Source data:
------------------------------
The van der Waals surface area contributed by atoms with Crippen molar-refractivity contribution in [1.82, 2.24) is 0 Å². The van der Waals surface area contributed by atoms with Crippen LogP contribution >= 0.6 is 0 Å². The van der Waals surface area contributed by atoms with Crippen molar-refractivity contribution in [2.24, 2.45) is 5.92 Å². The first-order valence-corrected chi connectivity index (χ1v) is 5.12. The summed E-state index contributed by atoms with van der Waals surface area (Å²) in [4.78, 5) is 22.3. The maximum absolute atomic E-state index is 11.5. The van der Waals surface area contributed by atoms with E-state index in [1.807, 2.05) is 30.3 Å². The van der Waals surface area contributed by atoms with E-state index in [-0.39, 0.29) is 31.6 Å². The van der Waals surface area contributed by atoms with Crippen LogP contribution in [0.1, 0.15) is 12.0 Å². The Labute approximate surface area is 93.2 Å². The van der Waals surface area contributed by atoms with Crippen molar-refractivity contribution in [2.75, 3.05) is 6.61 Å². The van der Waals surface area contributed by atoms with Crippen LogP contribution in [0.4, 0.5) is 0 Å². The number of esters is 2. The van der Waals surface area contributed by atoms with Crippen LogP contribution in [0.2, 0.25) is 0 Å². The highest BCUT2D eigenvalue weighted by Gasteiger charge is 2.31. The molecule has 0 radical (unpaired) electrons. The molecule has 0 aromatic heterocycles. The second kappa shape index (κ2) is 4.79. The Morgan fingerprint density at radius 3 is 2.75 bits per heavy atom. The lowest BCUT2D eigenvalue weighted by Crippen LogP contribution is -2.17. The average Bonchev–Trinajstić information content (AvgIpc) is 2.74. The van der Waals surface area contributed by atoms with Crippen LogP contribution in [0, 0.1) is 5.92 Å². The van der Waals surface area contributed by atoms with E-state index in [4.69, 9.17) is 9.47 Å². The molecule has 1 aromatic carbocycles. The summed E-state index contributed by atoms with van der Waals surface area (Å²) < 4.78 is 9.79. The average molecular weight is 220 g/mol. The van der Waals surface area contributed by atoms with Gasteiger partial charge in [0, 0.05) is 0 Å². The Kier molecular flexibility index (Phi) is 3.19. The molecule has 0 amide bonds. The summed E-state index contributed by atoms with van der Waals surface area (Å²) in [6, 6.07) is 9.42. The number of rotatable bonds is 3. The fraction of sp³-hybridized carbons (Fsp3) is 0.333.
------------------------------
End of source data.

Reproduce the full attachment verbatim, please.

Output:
The van der Waals surface area contributed by atoms with Crippen molar-refractivity contribution in [1.82, 2.24) is 0 Å². The van der Waals surface area contributed by atoms with Crippen LogP contribution >= 0.6 is 0 Å². The van der Waals surface area contributed by atoms with Crippen molar-refractivity contribution in [2.24, 2.45) is 5.92 Å². The first-order valence-corrected chi connectivity index (χ1v) is 5.12. The summed E-state index contributed by atoms with van der Waals surface area (Å²) in [4.78, 5) is 22.3. The maximum absolute atomic E-state index is 11.5. The van der Waals surface area contributed by atoms with E-state index in [1.807, 2.05) is 30.3 Å². The van der Waals surface area contributed by atoms with E-state index in [-0.39, 0.29) is 31.6 Å². The van der Waals surface area contributed by atoms with Crippen LogP contribution in [0.1, 0.15) is 12.0 Å². The Labute approximate surface area is 93.2 Å². The van der Waals surface area contributed by atoms with Crippen molar-refractivity contribution in [2.75, 3.05) is 6.61 Å². The van der Waals surface area contributed by atoms with Crippen LogP contribution in [0.4, 0.5) is 0 Å². The number of esters is 2. The van der Waals surface area contributed by atoms with Crippen LogP contribution in [0.2, 0.25) is 0 Å². The highest BCUT2D eigenvalue weighted by Gasteiger charge is 2.31. The molecule has 0 radical (unpaired) electrons. The molecule has 0 aromatic heterocycles. The second kappa shape index (κ2) is 4.79. The Morgan fingerprint density at radius 3 is 2.75 bits per heavy atom. The lowest BCUT2D eigenvalue weighted by Crippen LogP contribution is -2.17. The average Bonchev–Trinajstić information content (AvgIpc) is 2.74. The van der Waals surface area contributed by atoms with Crippen LogP contribution in [0, 0.1) is 5.92 Å². The van der Waals surface area contributed by atoms with E-state index in [4.69, 9.17) is 9.47 Å². The molecule has 1 aromatic carbocycles. The summed E-state index contributed by atoms with van der Waals surface area (Å²) < 4.78 is 9.79. The average molecular weight is 220 g/mol. The van der Waals surface area contributed by atoms with Gasteiger partial charge in [0, 0.05) is 0 Å². The Kier molecular flexibility index (Phi) is 3.19. The molecule has 0 amide bonds. The summed E-state index contributed by atoms with van der Waals surface area (Å²) in [6, 6.07) is 9.42. The number of rotatable bonds is 3. The fraction of sp³-hybridized carbons (Fsp3) is 0.333.